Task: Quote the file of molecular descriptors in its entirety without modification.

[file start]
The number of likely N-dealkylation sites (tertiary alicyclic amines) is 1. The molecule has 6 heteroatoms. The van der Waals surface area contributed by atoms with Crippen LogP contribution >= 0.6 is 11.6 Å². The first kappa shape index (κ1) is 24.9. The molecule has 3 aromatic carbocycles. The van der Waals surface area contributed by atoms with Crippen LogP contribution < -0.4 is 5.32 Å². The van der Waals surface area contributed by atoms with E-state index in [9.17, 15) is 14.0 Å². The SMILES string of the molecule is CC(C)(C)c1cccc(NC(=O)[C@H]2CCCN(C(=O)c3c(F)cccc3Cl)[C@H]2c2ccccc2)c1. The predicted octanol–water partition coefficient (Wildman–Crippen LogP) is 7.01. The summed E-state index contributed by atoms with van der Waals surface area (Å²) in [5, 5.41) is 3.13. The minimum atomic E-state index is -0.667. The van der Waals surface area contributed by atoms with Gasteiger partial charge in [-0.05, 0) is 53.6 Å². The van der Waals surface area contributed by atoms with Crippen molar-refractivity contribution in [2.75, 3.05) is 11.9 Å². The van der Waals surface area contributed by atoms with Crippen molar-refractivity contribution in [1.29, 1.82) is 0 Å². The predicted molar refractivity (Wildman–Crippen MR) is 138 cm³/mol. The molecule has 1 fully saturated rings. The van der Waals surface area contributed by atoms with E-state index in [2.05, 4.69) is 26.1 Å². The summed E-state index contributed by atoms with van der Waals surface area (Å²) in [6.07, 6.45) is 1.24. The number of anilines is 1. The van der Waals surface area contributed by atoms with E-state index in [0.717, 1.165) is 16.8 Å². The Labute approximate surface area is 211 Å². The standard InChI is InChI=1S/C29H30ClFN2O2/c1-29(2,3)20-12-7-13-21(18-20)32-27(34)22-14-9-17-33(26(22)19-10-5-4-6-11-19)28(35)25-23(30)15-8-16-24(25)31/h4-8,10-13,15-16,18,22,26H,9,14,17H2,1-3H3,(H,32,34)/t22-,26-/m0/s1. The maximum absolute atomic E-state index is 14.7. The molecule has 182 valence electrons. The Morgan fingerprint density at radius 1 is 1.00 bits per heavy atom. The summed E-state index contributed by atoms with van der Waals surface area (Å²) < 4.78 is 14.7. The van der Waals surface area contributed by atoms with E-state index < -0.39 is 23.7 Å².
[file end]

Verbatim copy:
The number of likely N-dealkylation sites (tertiary alicyclic amines) is 1. The molecule has 6 heteroatoms. The van der Waals surface area contributed by atoms with Crippen LogP contribution >= 0.6 is 11.6 Å². The first kappa shape index (κ1) is 24.9. The molecule has 3 aromatic carbocycles. The van der Waals surface area contributed by atoms with Crippen LogP contribution < -0.4 is 5.32 Å². The van der Waals surface area contributed by atoms with E-state index in [9.17, 15) is 14.0 Å². The SMILES string of the molecule is CC(C)(C)c1cccc(NC(=O)[C@H]2CCCN(C(=O)c3c(F)cccc3Cl)[C@H]2c2ccccc2)c1. The predicted octanol–water partition coefficient (Wildman–Crippen LogP) is 7.01. The summed E-state index contributed by atoms with van der Waals surface area (Å²) in [5, 5.41) is 3.13. The minimum atomic E-state index is -0.667. The van der Waals surface area contributed by atoms with Gasteiger partial charge in [-0.05, 0) is 53.6 Å². The van der Waals surface area contributed by atoms with Crippen molar-refractivity contribution in [2.75, 3.05) is 11.9 Å². The van der Waals surface area contributed by atoms with Crippen molar-refractivity contribution in [1.29, 1.82) is 0 Å². The predicted molar refractivity (Wildman–Crippen MR) is 138 cm³/mol. The molecule has 1 fully saturated rings. The van der Waals surface area contributed by atoms with E-state index in [2.05, 4.69) is 26.1 Å². The summed E-state index contributed by atoms with van der Waals surface area (Å²) in [6.07, 6.45) is 1.24. The number of anilines is 1. The van der Waals surface area contributed by atoms with E-state index in [0.717, 1.165) is 16.8 Å². The Labute approximate surface area is 211 Å². The standard InChI is InChI=1S/C29H30ClFN2O2/c1-29(2,3)20-12-7-13-21(18-20)32-27(34)22-14-9-17-33(26(22)19-10-5-4-6-11-19)28(35)25-23(30)15-8-16-24(25)31/h4-8,10-13,15-16,18,22,26H,9,14,17H2,1-3H3,(H,32,34)/t22-,26-/m0/s1. The maximum absolute atomic E-state index is 14.7. The molecule has 182 valence electrons. The Morgan fingerprint density at radius 1 is 1.00 bits per heavy atom. The summed E-state index contributed by atoms with van der Waals surface area (Å²) < 4.78 is 14.7. The van der Waals surface area contributed by atoms with E-state index < -0.39 is 23.7 Å².